Can a theory of justice become an impetus for an approach to development, which could be practically implemented? What should be the nature of a theory of justice and the basis of distribution if it is to be employed for development needs? These were the issues that were recently debated at the workshop on Justice and Development organized by the Centre for Advanced Studies Justitia Amplificata in Frankfurt Germany. The capability approach, developed by economist and philosopher Amartya Sen was at the centre of the discussion at the workshop. Sen developed his approach to human development, known as the capability approach, primarily as an evaluative framework to measure choice-based development in the lives of individuals. His capability approach emerged as a critique to the traditional idea of evaluating development in terms of happiness or access to resources and commodities. Sen argues that it is a mistake to measure development in terms of happiness (desire fulfilment) or availability of commodities. Individuals could be happy even under precarious conditions if they have adjusted their expectations with their vulnerable conditions. On the other hand, mere availability of commodities cannot be important in peoples’ lives unless those commodities could improve their conditions.
Sen defines development as freedom to do or to be as an individual wishes. What follows is that social, economic, political, cultural, environmental factors need to create appropriate conditions in which individuals can achieve their aspirations. Philosopher Martha Nussbaum develops the capability approach in order to formulate a social justice theory. Drawing on Aristotle, Nussbaum notes that the individual capabilities are the source of a good human life worth living (eudaimonia). Nussbaum argues that social factors for capability enhancement need to be institutionalized in the constitution of a democratic polity. Providing a basic list of desirable capabilities, she asserts that her provisional list of capabilities is necessary for a good human life in all societies. Nussbaum’s list has been criticised as being paternalistic and disrespectful to the democratic participation and dialogue process. However, to be fair to Nussbaum, her framework does provide enough scope of democratic participation and dialogue.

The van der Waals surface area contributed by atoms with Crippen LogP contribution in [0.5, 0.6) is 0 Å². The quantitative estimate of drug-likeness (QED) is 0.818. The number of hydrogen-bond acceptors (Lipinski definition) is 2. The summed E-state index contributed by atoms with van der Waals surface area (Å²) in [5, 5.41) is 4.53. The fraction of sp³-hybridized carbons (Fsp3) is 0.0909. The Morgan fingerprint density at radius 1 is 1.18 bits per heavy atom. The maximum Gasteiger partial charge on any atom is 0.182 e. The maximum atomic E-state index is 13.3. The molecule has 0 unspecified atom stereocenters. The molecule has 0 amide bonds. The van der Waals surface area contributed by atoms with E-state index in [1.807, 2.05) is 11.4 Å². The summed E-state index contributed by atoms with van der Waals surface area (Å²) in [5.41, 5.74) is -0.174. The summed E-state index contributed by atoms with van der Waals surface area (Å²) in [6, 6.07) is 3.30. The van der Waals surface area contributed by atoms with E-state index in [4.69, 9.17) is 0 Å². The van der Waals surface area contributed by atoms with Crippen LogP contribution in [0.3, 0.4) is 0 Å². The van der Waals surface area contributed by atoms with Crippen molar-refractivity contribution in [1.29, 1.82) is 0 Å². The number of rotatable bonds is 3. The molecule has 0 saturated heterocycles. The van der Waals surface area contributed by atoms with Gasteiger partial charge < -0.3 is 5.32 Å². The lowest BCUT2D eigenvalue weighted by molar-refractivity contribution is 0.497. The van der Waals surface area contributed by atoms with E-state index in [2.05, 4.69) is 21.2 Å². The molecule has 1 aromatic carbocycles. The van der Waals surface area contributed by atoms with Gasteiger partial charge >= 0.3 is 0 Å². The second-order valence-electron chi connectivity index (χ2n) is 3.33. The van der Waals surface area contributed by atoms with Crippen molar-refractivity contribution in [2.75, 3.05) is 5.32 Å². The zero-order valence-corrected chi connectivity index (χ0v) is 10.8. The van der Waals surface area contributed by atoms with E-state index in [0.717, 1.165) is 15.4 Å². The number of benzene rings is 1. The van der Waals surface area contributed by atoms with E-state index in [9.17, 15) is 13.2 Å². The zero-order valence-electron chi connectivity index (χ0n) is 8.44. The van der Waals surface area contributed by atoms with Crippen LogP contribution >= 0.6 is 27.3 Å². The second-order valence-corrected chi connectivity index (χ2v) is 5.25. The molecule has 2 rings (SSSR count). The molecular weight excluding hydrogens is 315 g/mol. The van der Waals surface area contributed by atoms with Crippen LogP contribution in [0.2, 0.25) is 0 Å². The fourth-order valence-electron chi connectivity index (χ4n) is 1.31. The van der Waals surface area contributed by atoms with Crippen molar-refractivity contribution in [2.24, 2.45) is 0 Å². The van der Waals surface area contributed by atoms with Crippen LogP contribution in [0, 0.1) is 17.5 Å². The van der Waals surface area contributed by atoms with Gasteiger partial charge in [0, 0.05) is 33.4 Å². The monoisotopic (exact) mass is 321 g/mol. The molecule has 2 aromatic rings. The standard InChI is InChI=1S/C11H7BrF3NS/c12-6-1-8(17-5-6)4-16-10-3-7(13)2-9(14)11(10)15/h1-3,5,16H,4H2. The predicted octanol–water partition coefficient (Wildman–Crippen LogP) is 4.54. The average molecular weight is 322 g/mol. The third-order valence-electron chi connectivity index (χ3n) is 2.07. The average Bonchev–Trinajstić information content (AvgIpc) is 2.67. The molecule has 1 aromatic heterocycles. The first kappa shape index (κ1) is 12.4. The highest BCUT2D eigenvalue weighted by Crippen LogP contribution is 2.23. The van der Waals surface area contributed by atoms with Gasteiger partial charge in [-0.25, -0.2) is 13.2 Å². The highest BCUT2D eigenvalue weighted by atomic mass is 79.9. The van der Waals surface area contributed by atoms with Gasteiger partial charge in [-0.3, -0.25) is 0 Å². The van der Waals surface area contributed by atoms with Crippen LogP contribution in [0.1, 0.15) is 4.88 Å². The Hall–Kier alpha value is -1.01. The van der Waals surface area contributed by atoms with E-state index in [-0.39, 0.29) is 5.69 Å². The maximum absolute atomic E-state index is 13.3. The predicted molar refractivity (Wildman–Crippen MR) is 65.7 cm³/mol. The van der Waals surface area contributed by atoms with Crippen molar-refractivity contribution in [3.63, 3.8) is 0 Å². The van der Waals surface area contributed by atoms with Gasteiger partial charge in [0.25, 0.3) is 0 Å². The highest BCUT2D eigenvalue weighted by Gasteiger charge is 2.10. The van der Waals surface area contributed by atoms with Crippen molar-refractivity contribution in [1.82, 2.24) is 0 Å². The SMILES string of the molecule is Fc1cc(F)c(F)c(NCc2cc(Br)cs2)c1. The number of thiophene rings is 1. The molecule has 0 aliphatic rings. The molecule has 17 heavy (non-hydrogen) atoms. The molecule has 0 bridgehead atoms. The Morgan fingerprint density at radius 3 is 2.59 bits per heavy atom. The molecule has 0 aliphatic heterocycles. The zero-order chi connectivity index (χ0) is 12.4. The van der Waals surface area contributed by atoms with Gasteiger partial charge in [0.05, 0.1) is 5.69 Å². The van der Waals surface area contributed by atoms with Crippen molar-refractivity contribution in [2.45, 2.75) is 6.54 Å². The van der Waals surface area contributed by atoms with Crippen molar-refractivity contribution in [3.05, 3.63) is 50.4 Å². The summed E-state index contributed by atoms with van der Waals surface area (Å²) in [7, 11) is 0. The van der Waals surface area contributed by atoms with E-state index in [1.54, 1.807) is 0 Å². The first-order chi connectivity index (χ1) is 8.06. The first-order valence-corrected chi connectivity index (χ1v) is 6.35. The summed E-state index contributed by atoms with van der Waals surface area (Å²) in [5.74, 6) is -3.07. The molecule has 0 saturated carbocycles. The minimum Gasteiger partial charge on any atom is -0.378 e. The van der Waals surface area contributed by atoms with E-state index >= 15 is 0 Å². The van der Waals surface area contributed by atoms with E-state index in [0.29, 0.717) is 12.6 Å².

Democratic participation and dialogue has traditionally been absent from the development approaches of the international financial institutions and development practitioners. A perusal of the history of development approaches reveal that the development project was envisaged as a dichotomy between traditional and modern (or them versus us, if you please). As per these approaches, development is the process of modernising the periphery upon the model of the Western center. Such modernization project still vitiates the work of the international financial and (development) funding agencies. What has been absent from the development practice is the integration and social dialogue with the beneficiaries of development. The Justitia Amplificata workshop brought this necessity of social dialogue to the fore by inviting opinion from development scholars and practitioners.
Development scholars pointed out that if enhancement of capabilities should be the normative goal of development, development planning could be envisaged in two mutually distinct ways. First of these two ways is to determine the factors or resources that are necessary for the enhancement of capabilities for a particular society through moral argument. Once these factors are identified by planners of development, development programs need to ensure these capability-enhancing factors – a top down approach. The second way would be to leave the decision-making process about necessary factors to the democratic deliberation process in the target jurisdiction – a bottom up approach. Sen’s idea of justice reserves a preeminent role for public participation and democratic deliberation. Sen notes that the idea of social justice cannot be static – it needs to modify itself with the changing nature of divergent societies. He asserts, once established, institutions alone cannot ensure human development and social justice. Role of institutions need to be evaluated continuously; old institutions discarded and newer ones added for the promotion of justice and development through the democratic dialogue process involving stakeholders. Through this dialogue process democratic societies determine their own course of development as responsible agents. Nussbaum too thinks that democratic dialogue and participation is important for the justice and development project.
These two approaches also underline the work of the NGOs and development practitioners that participated in the workshop. What emerged out of the development practice of different funding agencies (including NGOs) is that even though the agencies prefer to outline necessary development factors for a particular society through their board-decisions, some of them also devise a mechanism for incorporating opinion from target societies. A mix of these mechanisms characterizes Nussbaum’s work on capability-based conceptualization of justice. It was only fitting, therefore, that the workshop was centered around a public lecture titled Development and Human Capabilities: The Contribution of a Philosophical Theory of Justice delivered by Nussbaum, who called upon the need to integrate the disciplines of economics and philosophy in order to formulate a successful development policy.
(These reflections are drawn from the different paper presentations at the workshop in Frankfurt, in which the author participated.)
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All the best, Max Steinbeis